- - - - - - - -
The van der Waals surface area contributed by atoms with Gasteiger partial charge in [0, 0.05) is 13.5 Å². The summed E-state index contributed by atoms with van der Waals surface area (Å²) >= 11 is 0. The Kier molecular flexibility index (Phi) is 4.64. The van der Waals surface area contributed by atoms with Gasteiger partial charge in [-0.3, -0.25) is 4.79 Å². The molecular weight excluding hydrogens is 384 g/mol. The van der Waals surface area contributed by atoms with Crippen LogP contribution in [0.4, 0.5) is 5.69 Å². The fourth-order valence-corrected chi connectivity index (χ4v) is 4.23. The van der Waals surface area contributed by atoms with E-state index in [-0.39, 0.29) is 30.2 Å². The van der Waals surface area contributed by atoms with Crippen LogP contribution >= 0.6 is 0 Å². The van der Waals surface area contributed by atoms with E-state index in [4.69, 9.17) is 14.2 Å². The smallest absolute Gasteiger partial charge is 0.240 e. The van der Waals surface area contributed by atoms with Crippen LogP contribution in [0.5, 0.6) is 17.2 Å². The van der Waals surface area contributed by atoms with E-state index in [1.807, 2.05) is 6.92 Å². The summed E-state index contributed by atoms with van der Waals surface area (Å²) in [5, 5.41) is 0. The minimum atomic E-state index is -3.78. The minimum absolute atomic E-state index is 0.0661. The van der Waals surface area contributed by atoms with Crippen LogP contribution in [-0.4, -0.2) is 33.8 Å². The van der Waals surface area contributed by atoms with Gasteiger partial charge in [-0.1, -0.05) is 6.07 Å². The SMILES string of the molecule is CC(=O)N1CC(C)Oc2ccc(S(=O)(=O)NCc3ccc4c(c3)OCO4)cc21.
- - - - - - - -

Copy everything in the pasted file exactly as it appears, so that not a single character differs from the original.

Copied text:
The van der Waals surface area contributed by atoms with Gasteiger partial charge in [0, 0.05) is 13.5 Å². The summed E-state index contributed by atoms with van der Waals surface area (Å²) >= 11 is 0. The Kier molecular flexibility index (Phi) is 4.64. The van der Waals surface area contributed by atoms with Gasteiger partial charge in [-0.3, -0.25) is 4.79 Å². The molecular weight excluding hydrogens is 384 g/mol. The van der Waals surface area contributed by atoms with Crippen LogP contribution in [0.4, 0.5) is 5.69 Å². The fourth-order valence-corrected chi connectivity index (χ4v) is 4.23. The van der Waals surface area contributed by atoms with E-state index in [-0.39, 0.29) is 30.2 Å². The van der Waals surface area contributed by atoms with Crippen LogP contribution >= 0.6 is 0 Å². The van der Waals surface area contributed by atoms with E-state index in [4.69, 9.17) is 14.2 Å². The smallest absolute Gasteiger partial charge is 0.240 e. The van der Waals surface area contributed by atoms with Crippen LogP contribution in [0.5, 0.6) is 17.2 Å². The van der Waals surface area contributed by atoms with E-state index in [1.807, 2.05) is 6.92 Å². The summed E-state index contributed by atoms with van der Waals surface area (Å²) in [5, 5.41) is 0. The minimum atomic E-state index is -3.78. The minimum absolute atomic E-state index is 0.0661. The van der Waals surface area contributed by atoms with Crippen LogP contribution in [-0.4, -0.2) is 33.8 Å². The van der Waals surface area contributed by atoms with Gasteiger partial charge in [-0.1, -0.05) is 6.07 Å². The SMILES string of the molecule is CC(=O)N1CC(C)Oc2ccc(S(=O)(=O)NCc3ccc4c(c3)OCO4)cc21.